Sample positions in screen space

Due Date

Mon Feb 8th, 11:59pm


In this project, you will implement a simple software rasterizer that draws points, lines, triangles, and bitmap images. When you are done, you will have a viewer that supports the basic features of the Scalable Vector Graphics (SVG) format that is now widely used on the internet.

Getting started

We will be distributing assignments with git. You can find the repository for this assignment at If you are unfamiliar with git, here is what you need to do to get the starter code:

$ git clone

This will create a asst1_drawsvg folder with all the source files.

Build Instructions

In order to ease the process of running on different platforms, we will be using CMake for our assignments. You will need a CMake installation of version 2.8+ to build the code for this assignment. The GHC 5xxx cluster machines have all the packages required to build the project. It should also be relatively easy to build the assignment and work locally on your OSX or Linux. Building on Windows is currently not supported, but the project can be run by SSH'ing through Andrew Linux using MobaXterm.

If you are working on OS X and do not have CMake installed, we recommend installing it through Macports:

sudo port install cmake

Or Homebrew:

brew install cmake

To build your code for this assignment:

$ cd p1 && mkdir build && cd build
$ cmake ../src
$ make
$ make install

Using the Mini-SVG Viewer App

When you have successfully built your code, you will get an executable named drawsvg. The drawsvg executable takes exactly one argument from the command line. You may load a single SVG file by specifying its path. For example, to load the example file svg/basic/test1.svg :

./drawsvg ../svg/basic/test1.svg

When you first run the application, you will see a picture of a flower made of a bunch of blue points. The starter code that you must modify is drawing these points. Now press the R key to toggle display to the staff's reference solution to this assignment. You'll see that the reference differs from "your solution" in that it has a black rectangle around the flower. (This is because you haven't implemented line drawing yet!)

While looking at the reference solution, hold down your primary mouse button (left button) and drag the cursor to pan the view. You can also use scroll wheel to zoom the view. (You can always hit SPACE to reset the viewport to the default view conditions). You can also compare the output of your implementation with that of the reference implementation. To toggle the diff view, press D. We have also provided you with a "pixel-inspector" view to examine pixel-level details of the currently displayed implementation more clearly. The pixel inspector is toggled with the Z key.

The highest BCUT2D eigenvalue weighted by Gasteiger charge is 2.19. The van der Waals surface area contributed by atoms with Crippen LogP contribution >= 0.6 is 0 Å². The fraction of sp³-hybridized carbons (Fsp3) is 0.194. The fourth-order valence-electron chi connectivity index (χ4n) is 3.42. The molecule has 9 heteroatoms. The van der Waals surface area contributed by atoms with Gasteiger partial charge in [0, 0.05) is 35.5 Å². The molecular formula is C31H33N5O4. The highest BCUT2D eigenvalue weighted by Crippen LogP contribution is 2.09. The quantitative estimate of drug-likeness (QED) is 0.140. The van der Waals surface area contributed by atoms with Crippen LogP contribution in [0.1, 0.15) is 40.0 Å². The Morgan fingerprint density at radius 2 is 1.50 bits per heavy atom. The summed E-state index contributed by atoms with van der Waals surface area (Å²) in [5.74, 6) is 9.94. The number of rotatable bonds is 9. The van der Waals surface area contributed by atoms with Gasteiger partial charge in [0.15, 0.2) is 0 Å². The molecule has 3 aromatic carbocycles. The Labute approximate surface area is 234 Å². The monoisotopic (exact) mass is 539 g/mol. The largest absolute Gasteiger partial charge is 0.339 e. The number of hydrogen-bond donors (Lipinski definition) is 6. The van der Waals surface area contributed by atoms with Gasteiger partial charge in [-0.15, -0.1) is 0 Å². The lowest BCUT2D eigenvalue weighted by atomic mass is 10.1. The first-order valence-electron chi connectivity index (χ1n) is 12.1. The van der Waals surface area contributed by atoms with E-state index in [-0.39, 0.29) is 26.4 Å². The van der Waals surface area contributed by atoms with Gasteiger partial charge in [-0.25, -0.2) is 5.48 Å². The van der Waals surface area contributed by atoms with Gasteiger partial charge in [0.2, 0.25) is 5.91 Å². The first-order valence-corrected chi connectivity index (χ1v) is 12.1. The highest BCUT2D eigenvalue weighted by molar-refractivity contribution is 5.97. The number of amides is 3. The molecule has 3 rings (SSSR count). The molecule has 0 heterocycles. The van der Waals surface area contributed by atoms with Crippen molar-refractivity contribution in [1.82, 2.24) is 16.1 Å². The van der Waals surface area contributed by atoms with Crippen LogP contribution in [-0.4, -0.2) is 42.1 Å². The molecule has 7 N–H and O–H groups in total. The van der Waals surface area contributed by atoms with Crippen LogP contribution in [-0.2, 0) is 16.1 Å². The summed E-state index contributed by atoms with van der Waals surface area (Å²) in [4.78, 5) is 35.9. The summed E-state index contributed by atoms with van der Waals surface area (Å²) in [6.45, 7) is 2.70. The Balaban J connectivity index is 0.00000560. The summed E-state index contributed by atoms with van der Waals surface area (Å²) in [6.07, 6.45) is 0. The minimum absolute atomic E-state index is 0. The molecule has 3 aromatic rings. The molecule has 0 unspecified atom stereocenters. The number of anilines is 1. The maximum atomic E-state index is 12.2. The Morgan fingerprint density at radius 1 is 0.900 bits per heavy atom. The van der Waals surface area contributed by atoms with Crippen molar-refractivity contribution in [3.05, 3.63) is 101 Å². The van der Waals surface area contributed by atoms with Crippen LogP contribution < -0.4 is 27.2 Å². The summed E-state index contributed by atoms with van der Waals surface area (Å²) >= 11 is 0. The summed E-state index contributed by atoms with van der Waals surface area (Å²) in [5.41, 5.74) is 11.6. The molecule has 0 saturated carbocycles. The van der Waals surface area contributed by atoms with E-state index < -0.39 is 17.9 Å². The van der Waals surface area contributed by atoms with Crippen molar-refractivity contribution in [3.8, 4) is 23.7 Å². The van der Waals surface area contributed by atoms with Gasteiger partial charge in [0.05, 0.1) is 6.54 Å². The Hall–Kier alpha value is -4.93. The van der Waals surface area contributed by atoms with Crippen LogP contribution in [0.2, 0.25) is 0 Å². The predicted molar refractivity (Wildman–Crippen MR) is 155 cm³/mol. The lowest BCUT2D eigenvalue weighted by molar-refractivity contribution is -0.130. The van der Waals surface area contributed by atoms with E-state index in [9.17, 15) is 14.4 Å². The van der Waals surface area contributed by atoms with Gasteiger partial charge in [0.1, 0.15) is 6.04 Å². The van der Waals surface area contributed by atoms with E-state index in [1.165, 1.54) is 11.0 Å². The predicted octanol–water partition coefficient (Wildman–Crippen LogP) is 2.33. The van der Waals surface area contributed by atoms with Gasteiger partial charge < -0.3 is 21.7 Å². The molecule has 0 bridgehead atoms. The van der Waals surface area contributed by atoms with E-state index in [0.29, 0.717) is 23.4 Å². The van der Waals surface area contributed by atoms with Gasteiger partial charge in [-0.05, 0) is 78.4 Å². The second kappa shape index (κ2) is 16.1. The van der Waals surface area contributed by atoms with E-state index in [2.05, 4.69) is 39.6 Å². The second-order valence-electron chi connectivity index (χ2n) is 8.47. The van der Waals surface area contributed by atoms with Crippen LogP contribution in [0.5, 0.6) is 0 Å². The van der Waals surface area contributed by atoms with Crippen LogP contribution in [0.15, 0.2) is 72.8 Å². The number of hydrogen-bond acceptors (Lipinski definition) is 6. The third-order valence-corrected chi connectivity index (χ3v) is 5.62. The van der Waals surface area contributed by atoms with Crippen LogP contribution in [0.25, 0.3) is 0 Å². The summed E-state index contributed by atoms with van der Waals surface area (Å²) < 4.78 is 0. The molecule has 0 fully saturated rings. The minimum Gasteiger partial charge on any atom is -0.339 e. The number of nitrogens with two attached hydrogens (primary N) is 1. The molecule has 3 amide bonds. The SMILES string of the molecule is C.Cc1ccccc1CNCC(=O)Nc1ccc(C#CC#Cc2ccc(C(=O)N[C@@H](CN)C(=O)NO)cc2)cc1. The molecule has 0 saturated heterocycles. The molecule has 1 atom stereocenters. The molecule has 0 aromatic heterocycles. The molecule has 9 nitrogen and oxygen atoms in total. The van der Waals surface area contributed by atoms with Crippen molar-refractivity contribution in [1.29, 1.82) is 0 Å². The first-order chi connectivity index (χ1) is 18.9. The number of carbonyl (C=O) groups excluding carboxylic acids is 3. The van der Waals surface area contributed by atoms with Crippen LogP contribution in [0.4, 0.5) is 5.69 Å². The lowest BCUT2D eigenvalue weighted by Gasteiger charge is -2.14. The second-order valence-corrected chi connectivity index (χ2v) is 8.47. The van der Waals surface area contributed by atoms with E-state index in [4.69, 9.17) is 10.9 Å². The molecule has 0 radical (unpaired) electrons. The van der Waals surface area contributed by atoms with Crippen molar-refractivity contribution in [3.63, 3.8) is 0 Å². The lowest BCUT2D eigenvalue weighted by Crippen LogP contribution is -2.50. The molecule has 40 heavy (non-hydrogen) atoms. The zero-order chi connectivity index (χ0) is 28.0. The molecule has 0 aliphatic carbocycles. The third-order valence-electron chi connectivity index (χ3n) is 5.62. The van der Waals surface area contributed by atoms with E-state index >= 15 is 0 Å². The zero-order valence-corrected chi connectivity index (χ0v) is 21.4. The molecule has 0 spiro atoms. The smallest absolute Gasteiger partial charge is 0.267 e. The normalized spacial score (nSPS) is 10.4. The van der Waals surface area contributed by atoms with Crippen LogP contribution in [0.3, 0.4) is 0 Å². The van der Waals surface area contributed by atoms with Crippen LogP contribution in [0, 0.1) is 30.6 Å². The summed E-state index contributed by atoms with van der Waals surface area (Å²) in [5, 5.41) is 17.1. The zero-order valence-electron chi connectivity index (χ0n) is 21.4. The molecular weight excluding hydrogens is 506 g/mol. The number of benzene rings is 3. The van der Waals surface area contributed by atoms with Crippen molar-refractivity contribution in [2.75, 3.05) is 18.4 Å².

For convenience, drawsvg can also accept a path to a directory that contains multiple SVG files. To load files from svg/basic:

./drawsvg ../svg/basic

The application will load up to nine files from that path and each file will be loaded into a tab. You can switch to a specific tab using keys 1 through 9.

Summary of Viewer Controls

A table of all the keyboard controls in the draw application is provided below.

Command Key
Go to tab 1 ~ 9
Switch to hw renderer H
Switch to sw renderer S
Toggle sw renderer impl (student soln/ref soln) R
Regenerate mipmaps for current tab (student soln) ;
Regenerate mipmaps for current tab (ref soln) '
Increase samples per pixel =
Decrease samples per pixel -
Toggle text overlay `
Toggle pixel inspector view Z
Toggle image diff view D
Reset viewport to default position SPACE

What You Need to Do

The assignment is divided into eight major tasks, which are described below in the order the course staff suggests you attempt them. You are of course allowed to do the assignment in any order you choose. Although you have nearly 2.5 weeks to complete this assignment, the assignment involves significant implementation effort. Also, be advised that meeting the requirements of later tasks may involve restructuring code that you implemented in earlier ones. In short: you are highly advised to aim to compete the first three tasks in the first week of the assignment.

NOTE: Tasks 4-6 depend on concepts that will be discussed in Lectures 4 and 5, so it is not expected that you understand those requirements at the time this assignment is released.

Getting Acquainted with the Starter Code

Before you start, here are some basic information on the structure of the starter code.

Most of your work will be constrained to implementing part of the class SoftwareRendererImp in software_renderer.cpp. The most important method is draw_svg which (not surprisingly) accepts an SVG object to draw. An SVG file defines its canvas (which defines a 2D coordinate space), and specifies a list of shape elements (such as points, lines, triangles, and images) that should be drawn on that canvas. Each shape element is has a number of style parameters (e.g., color) as well as a modeling transform used to determine the element's position on the canvas. You can find the definition of the SVG class (and all the associated SVGElements) in svg.h. Notice that one type of SVGElement is a group that itself contains child elements. Therefore, you should think of an SVG file as defining a tree of shape elements. (Interior nodes of the tree are groups, and leaves are shapes.)